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LB Has Fewer Sworn Cops Than Budgeted and Yr End Retirements Will Thin Police Strength Further

  • New Officers Are In Police Academy Set to Graduate in Spring; Uncertain If They'll Bring LB Police Strength to Near Budgeted Level or Something Less
  • City Mgr. Pledges Add'l Police Academy Class If Needed, Will Present Future Agendized Report on LBPD Staffing and Budget Issues

    (November 28, 2001) -- In an admission won due to the efforts of LB activist John Deats -- whose charges were reported exclusively on for nearly two months -- city management has said LB currently has fewer sworn police officers than the City Council publicly budgeted.

    In addition, a still uncertain number of officers will likely retire by year's end, further thinning LB's police strength.

    City management notes new officers are currently attending a police academy class class set to graduate in spring, 2002. However, it is uncertain whether they will be sufficient to bring LB close to its budgeted officer strength or to some lesser level.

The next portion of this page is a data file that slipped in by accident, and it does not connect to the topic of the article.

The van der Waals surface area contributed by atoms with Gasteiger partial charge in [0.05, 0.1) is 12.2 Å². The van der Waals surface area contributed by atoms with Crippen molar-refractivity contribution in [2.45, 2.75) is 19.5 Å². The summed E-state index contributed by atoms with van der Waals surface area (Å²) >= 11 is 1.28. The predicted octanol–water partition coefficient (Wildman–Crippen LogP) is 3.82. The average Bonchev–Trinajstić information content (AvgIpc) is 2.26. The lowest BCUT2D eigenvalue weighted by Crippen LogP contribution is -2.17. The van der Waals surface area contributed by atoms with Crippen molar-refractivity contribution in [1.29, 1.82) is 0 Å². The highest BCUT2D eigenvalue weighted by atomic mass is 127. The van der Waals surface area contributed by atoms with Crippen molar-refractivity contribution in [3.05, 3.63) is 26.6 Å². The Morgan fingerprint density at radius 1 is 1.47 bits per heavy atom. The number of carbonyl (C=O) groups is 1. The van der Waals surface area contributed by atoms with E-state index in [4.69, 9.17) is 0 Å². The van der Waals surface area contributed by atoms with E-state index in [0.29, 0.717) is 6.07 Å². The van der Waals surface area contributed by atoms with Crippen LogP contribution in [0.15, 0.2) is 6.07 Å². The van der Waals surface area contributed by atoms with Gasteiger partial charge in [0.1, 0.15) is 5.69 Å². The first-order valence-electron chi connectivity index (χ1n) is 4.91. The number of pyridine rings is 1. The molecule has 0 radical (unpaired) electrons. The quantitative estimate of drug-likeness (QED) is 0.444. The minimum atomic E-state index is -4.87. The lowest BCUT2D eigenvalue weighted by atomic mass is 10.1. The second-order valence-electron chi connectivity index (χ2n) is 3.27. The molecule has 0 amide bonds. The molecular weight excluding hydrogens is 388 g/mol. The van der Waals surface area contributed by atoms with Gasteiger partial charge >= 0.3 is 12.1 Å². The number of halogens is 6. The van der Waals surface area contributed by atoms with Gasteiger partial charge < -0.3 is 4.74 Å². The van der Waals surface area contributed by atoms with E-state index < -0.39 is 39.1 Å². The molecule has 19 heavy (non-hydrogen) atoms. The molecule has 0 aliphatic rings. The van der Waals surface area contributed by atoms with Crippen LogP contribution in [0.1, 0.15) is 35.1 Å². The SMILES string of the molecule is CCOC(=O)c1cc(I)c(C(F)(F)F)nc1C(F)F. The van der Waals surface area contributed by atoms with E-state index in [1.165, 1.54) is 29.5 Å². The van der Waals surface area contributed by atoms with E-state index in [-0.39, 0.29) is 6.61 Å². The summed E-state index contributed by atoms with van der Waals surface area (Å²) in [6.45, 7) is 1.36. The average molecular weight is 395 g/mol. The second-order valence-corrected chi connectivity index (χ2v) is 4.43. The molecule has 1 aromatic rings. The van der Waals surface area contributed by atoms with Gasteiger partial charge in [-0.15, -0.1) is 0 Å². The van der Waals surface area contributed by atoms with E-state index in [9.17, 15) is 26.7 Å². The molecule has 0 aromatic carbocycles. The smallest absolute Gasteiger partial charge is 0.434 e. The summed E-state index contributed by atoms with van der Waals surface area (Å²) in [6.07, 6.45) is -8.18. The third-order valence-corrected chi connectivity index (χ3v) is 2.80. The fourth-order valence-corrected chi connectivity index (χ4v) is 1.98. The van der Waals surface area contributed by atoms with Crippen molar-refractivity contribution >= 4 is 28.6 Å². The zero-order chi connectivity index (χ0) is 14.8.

The admissions came at the November 27 Council meeting and in follow-up facts confirmed by with senior city management today.

    In September, 2001, the City Council adopted a budget that included funding for 913.5 sworn officers. Assistant City Manager Jerry Miller confirmed to that as of yesterday, LB had 872 sworn police officers, plus 51 recruits (not yet sworn and paid less than a sworn officer) now in the current police academy class. That total (sworn officers plus not yet sworn recruits) is 923.

    However, some recruits will inevitably be lost to attrition, and those that survive won't become sworn officers until spring, 2002...and then must operate in tandem field positions for 16 months before going solo.

    Moreover, a number of currently sworn LBPD officers are expected to retire by year end, and it's still uncertain exactly how many will do so.

    Thus, if (random numbers for calculation only) roughly 40 recruits graduate the police academy, and 40 current officers retire, LB taxpayres would still be receiving roughly 873 sworn officers, not 913.5 budgeted by the Council.

    At the November 27 Council meeting, City Manager Henry Taboada publicly pledged to conduct another police academy class (each class takes six months to complete) in the coming year if needed. He also promised a publicly agendized report on LBPD staffing and budget issues at a forthcoming Council meeting.